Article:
Build your child’s vocabulary and ability to deal with complex English sentences with this week’s recommendations for year 5 students.
“The most life-enhancing book you could ever wish to read.” Michael Morpurgo
Suppose your country began to change. Suppose that without your noticing, it became dangerous for some people to live in Germany any longer. Suppose you found, to your complete surprise, that your own father was one of those people.
That is what happened to Anna in 1933. She was nine years old when it began, too busy to take much notice of political posters, but out of them glared the face of Adolf Hitler, the man who would soon change the whole of Europe – starting with her own small life.
One day, Anna’s father was missing. Then she herself and her brother Max were being rushed by their mother, in alarming secrecy, away from everything they knew – home and schoolmates and well-loved toys – right out of Germany…
An enthralling adventure set in turn-of-the-century Vienna. From the author of the bestselling Journey to the River Sea.
In 1896, in a pilgrim church in the Alps, an abandoned baby girl is found by a cook and a housemaid. They take her home, and Annika grows up in the servants’ quarters of a house belonging to three eccentric Viennese professors. She is happy there, but dreams of the day when her real mother will come to find her. And sure enough, one day a glamorous stranger arrives at the door. After years of guilt and searching, Annika’s mother has come to claim her daughter, who is in fact a Prussian aristocrat whose true home is a great castle. But at crumbling, spooky Spittal Annika discovers that all is not as it seems in the lives of her new-found family . . .
Eva Ibbotson’s hugely entertaining The Star of Kazan is a timeless classic for readers young and old.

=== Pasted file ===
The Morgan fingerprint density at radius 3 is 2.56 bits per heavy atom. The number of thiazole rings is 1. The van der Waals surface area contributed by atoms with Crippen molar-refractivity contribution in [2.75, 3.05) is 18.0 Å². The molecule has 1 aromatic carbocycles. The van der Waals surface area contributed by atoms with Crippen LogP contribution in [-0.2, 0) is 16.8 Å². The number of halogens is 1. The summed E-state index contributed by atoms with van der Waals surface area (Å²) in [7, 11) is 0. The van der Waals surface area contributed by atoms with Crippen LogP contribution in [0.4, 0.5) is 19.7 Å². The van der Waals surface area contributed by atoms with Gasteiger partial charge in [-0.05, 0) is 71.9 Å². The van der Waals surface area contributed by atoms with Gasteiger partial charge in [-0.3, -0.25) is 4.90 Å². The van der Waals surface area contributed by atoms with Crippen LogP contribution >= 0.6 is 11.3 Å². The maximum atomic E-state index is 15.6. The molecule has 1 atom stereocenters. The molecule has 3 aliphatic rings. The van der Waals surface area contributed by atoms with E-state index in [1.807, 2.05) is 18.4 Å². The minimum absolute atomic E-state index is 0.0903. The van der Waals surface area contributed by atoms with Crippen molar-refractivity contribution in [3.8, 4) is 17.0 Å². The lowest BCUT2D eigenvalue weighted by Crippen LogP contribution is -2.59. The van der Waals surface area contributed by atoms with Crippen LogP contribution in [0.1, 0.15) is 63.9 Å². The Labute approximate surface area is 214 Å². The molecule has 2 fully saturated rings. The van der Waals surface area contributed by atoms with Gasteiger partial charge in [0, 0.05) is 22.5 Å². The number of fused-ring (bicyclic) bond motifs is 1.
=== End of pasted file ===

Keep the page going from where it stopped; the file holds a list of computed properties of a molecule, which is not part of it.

“Blackman’s absorbing but alarming novel deals with themes of racism and prejudice . . . Unforgettable” – Independent
“Stimulating and emotionally satisfying” – Financial Times
Sephy is a Cross – a member of the dark-skinned ruling class. Callum is a nought – a ‘colourless’ member of the underclass who were once slaves to the Crosses.
The two have been friends since early childhood. But that’s as far as it can go. Until the first steps are taken towards more social equality and a limited number of Noughts are allowed into Cross schools…
Against a background of prejudice and distrust, intensely highlighted by violent terrorist activity by Noughts, a romance builds between Sephy and Callum – a romance that is to lead both of them into terrible danger…
A rare, moving story, beautifully written, and true in every way that matters. The Guardian
For any reader wishing to delve into the works of the great Victorian literary colossus, Oliver Twist is, without doubt, an essential title.
Dickens had already achieved renown with The Pickwick Papers. With Oliver Twist his reputation was enhanced and strengthened. The novel contains many classic Dickensian themes – grinding poverty, desperation, fear, temptation and the eventual triumph of good in the face of great adversity.
Oliver Twist features some of the author’s most enduring characters, such as Oliver himself (who dares to ask for more), the tyrannical Bumble, the diabolical Fagin, the menacing Bill Sikes, Nancy and ‘the Artful Dodger’.
“The Jungle Book was one of those rare books that I felt I was actually living as I read it” – Michael Morpurgo
‘There is no harm in a man’s cub.’
Best known for the ‘Mowgli’ stories, Rudyard Kipling’s The Jungle Book expertly interweaves myth, morals, adventure and powerful story-telling.
Set in Central India, Mowgli is raised by a pack of wolves.
Along the way he encounters memorable characters such as the foreboding tiger Shere Kahn, Bagheera the panther and Baloo the bear.
Including other stories such as that of Rikki-Tikki-Tavi, a heroic mongoose and Toomai, a young elephant handler, Kipling’s fables remain as popular today as they ever were.